Over the past 10-15 years, new technologies have gone beyond the diffraction limit of optical microscopy. These “super-resolution” microscopies rely on fluorescence imaging and encompass multiple techniques that achieve higher resolution than traditional light microscopy giving exciting opportunities for scientists to ask entirely new levels of questions. The differences between these individual technologies result in a trade-off between spatial resolution, temporal resolution and phototoxicity applied to a specific biological question.
Are you ready to test your knowledge on these microscopy methods used in some of the NCCR labs, such as the
Manley lab at the EPFL?
This quiz was created by Victoria von Glasenapp (University of Geneva) and Luis Hernandez Ramirez (EPFL).
Thanks a lot to both of them!
What is the smallest distance between two points that a classical light microscope can distinguish?
The Nobel Prize for the development of super-resolved fluorescence microscopy was given to:
Jacques Dubochet, Joachim Frank and Richard Henderson in 2017.
Eric Betzig, Stefan W. Hell and William E. Moerner in 2014.
Ernst Ruska, Gerd Binnig, Heinrich Rohrer in 1986.
Any microscopy technique that overcomes the resolution limit of conventional light microscopy by at least a factor of two is considered to be a super-resolution technique.
To label the protein of interest in nanoscopy antibodies and immunocytochemistry techniques should be avoided because:
The IgG complexes are too large as they are in the range of the resolution attainable with super-resolution techniques.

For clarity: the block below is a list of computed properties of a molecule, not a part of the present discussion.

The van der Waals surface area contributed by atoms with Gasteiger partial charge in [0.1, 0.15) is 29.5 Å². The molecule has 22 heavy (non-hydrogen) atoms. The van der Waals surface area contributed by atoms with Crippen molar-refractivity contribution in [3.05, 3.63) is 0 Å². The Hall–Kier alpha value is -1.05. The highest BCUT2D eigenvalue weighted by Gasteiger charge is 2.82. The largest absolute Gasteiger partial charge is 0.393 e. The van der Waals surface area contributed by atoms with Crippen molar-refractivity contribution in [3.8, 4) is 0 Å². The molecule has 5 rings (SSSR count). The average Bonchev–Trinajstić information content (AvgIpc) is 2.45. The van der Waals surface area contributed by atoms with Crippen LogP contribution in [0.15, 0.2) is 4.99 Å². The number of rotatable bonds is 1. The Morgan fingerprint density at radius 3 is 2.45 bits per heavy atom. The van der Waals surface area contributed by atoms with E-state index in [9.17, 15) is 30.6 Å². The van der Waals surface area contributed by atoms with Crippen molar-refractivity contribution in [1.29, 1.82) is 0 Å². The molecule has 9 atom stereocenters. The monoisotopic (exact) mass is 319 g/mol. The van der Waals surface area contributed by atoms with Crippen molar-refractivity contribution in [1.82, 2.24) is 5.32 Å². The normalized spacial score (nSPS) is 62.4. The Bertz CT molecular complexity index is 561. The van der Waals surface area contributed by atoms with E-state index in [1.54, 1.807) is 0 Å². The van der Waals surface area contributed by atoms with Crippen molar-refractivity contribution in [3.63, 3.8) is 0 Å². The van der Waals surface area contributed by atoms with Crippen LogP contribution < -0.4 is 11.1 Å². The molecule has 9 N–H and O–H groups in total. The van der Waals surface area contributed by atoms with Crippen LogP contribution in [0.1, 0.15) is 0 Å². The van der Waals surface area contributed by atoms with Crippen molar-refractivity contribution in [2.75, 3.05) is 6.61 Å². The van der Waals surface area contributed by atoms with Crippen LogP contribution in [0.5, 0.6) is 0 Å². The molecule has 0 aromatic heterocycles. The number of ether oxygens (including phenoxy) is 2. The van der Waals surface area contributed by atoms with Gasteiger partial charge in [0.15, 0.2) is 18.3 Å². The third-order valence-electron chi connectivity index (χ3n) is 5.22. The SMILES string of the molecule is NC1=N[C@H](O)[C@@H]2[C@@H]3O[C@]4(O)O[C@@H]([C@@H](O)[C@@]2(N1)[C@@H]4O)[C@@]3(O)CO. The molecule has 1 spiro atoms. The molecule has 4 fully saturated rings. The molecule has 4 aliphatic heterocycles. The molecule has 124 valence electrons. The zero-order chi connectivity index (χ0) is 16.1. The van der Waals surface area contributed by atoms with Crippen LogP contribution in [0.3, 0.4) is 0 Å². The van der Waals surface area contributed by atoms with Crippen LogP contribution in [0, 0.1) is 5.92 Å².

The fluorescence is too strong.
The labelling is not specific.
The following are super-resolution techniques:
Total Internal Reflection Fluorescence (TIRF) and Two-Photon Excitation (2P) microscopy.
Stimulated Emission Depletion (STED) microscopy, Structured Illumination Microscopy (SIM), Stochastic and Localization Microscopy (PALM/STORM).
Spinning disk confocal microscopy and Light sheet microscopy.
What does Single Molecule Localization Microscopy (SMLM) consist of?
The separation of the signal of individual emitters in time to determine their positions with nanometer precision.
Imaging of single molecules and the study of the low-level molecular interactions at the subcellular level.
Exploiting stochastic blinking or binding phenomena.
All of the above answers.
The following is true about photoactivatable, photoconvertible, and photoswitchable fluorescent proteins, EXCEPT:
Photoactivatable fluorescent proteins can be switched "on" from a non-fluorescent state to a fluorescent state by irradiation with light in the blue/violet spectrum.
Photoconvertable fluorescent proteins are able to change their fluorescence emission spectrum from one maximum to another.
Photoswitchable fluorescent proteins can be switched "on and off" with the help of light pulses of two different wavelengths.
Photoactivatable proteins emit fluorescence already in their non-converted state.
Which of the following statements about Expansion Microscopy (ExM) are true?
ExM allows nanoscale imaging of biological specimens with conventional microscopes.
ExM combines the physics of swellable polyelectrolyte hydrogels, which vastly increase in size when immersed in a solvent, and the embedding of preserved biological specimens in polymer hydrogels for imaging purposes.
ExM workflow consists in fixation, anchoring, gelation, mechanical homogenization and expansion.
All of the above answers.
What is the major advantage of Structured illumination microscopy (SIM)?
SIM is particularly well suited for live cell imaging as it is not very phototoxic and allows for a high temporal resolution.
The resolution in lateral dimension is below 40 nm.
It combines fluorescence microscopy and electron microscopy allowing to study small structures in great detail.
Super-resolution microscopy: ready to test your knowledge?
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